Suddenly, literally out of the blue, the enormous mouth stretched across my entire field of vision, gliding silently towards me.
I almost bit the mouthpiece off my snorkel. I’m certain I gasped out loud.
Polka dots. All I could see was polka dots. But wait … there’s something else. Those squiggles aren’t polka dots. Are the squiggles stuck onto the mouth?
No, they are moving. They are fish. The squiggles are small fish.
The mouth and the squiggles disappeared from view beneath me but the polka dots kept rolling past, as if painted on a canvas so wide I couldn’t see the far side.
I peered ahead, looking for the dorsal fin. Here it comes. It had taken me so long to gather my thoughts I’d have to swim like crazy to stay alongside the whale shark now.
Whale sharks (Rhincodon typus) are the largest fish in the world. Known locally as butanding, they can reach 18 metres in length and weigh up to 40 tonnes.
They can live to be 100 years old. Their blue-grey skin is patterned with white dots.
“That was just fantastic” chimed Miraflor, a Filipina university student from Manila. “Just incredible” agreed Roberto, a retired Italian chef.
Our BIO (Butanding Interaction Officer) pushed back his snorkeling mask and smiled broadly. It had been a good, long swim before the naturally timid shark headed for bottom, its tail disappearing into the deep water below. We bobbed around, excited, waiting for our boat to pick us up.
Whale sharks feed on plankton, krill, small fish and squid, so although their mouth can be up to two metres wide and is lined with thousands of tiny teeth, it is safe to be in the water with them — even if it elevates your heart rate considerably!
“Just pass your flippers up to me” called Sam, leaning over the side of the boat as it slowed down on its approach.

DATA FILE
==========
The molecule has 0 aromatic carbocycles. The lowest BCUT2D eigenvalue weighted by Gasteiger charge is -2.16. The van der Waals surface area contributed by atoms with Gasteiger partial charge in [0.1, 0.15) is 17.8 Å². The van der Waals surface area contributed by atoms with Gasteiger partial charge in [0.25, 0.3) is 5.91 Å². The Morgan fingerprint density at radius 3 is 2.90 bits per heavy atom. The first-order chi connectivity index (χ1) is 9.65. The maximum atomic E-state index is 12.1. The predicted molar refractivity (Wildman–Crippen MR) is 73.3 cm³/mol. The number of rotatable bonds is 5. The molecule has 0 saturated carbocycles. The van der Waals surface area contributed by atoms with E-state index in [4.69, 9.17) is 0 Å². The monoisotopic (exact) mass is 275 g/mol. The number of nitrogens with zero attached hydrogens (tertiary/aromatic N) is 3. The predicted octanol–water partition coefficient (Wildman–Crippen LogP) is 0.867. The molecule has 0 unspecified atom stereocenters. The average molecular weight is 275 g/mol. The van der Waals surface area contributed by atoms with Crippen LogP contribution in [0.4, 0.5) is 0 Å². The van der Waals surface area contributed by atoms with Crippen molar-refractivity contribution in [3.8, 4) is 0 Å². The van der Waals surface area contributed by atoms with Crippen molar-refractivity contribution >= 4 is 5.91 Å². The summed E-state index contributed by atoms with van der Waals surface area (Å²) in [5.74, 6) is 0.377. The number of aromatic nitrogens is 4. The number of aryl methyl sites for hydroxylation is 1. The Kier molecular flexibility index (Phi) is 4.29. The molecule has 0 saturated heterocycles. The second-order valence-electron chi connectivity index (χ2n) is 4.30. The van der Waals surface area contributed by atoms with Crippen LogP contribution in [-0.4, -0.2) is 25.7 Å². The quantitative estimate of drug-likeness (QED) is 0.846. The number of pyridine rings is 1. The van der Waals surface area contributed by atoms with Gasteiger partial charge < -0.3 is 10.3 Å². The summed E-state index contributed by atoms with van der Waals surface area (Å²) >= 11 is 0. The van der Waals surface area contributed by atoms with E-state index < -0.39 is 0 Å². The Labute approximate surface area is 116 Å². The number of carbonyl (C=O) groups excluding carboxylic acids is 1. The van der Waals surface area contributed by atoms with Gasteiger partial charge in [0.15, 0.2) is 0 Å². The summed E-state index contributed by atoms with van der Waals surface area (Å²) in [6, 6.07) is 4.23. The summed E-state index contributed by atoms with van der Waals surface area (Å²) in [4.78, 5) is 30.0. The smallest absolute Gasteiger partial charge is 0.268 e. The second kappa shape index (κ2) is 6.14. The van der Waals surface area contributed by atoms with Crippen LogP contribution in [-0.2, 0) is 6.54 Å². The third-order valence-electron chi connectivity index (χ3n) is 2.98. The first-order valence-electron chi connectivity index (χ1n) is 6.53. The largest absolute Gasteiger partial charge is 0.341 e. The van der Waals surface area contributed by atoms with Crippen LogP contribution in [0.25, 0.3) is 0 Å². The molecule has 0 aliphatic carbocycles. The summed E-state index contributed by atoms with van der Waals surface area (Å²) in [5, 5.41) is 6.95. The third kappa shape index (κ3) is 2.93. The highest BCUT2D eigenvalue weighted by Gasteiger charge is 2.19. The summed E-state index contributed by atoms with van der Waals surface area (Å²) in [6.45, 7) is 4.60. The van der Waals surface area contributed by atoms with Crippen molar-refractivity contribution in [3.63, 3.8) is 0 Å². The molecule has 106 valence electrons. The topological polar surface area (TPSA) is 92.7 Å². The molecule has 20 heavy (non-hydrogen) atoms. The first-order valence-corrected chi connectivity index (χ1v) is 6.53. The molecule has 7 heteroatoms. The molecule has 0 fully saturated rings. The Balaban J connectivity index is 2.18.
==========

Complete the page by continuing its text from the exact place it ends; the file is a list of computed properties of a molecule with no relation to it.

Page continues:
A young Filipino photographer keen to capture some ‘action’ shots, he had remained on board this time. The half-dozen of us who had opted to swim clambered up the short ladder in between surges from the waves.
The Swimming with Whale Sharks program, now in its 10th year in the Philippines, provides alternative employment and income opportunities for fishermen and local residents.
The program contributes much to protecting the butanding from illegal fishing and promoting conservation. Whale sharks frequent the area between December and May each year.
“There were quite a lot of cleaner fish with that shark.” Right, those moving squiggles: cleaner fish, of course! “That may be the biggest one we’ve seen yet.”
The boat cruised around the bay while the BIO and his spotter, perched above us on a bamboo pole running the length of the boat, keenly searched for the smooth, moving underwater shadows that would alert them to the presence of another whale shark.
Feigning nonchalance, masks and snorkels dangling and flippers scattered, the swimmers lounged around the deck, comparing notes and chattering away — yet all the while keeping one eye on the BIO.
In the blink of an eye, his relaxed composure switched to frantic. Lunging for his flippers, he gave the call everyone had been on edge to hear.
This is the final installment of Nomad Journal. Following a short jaunt to Thailand, Catherine Millar will return to Whitehorse mid-April.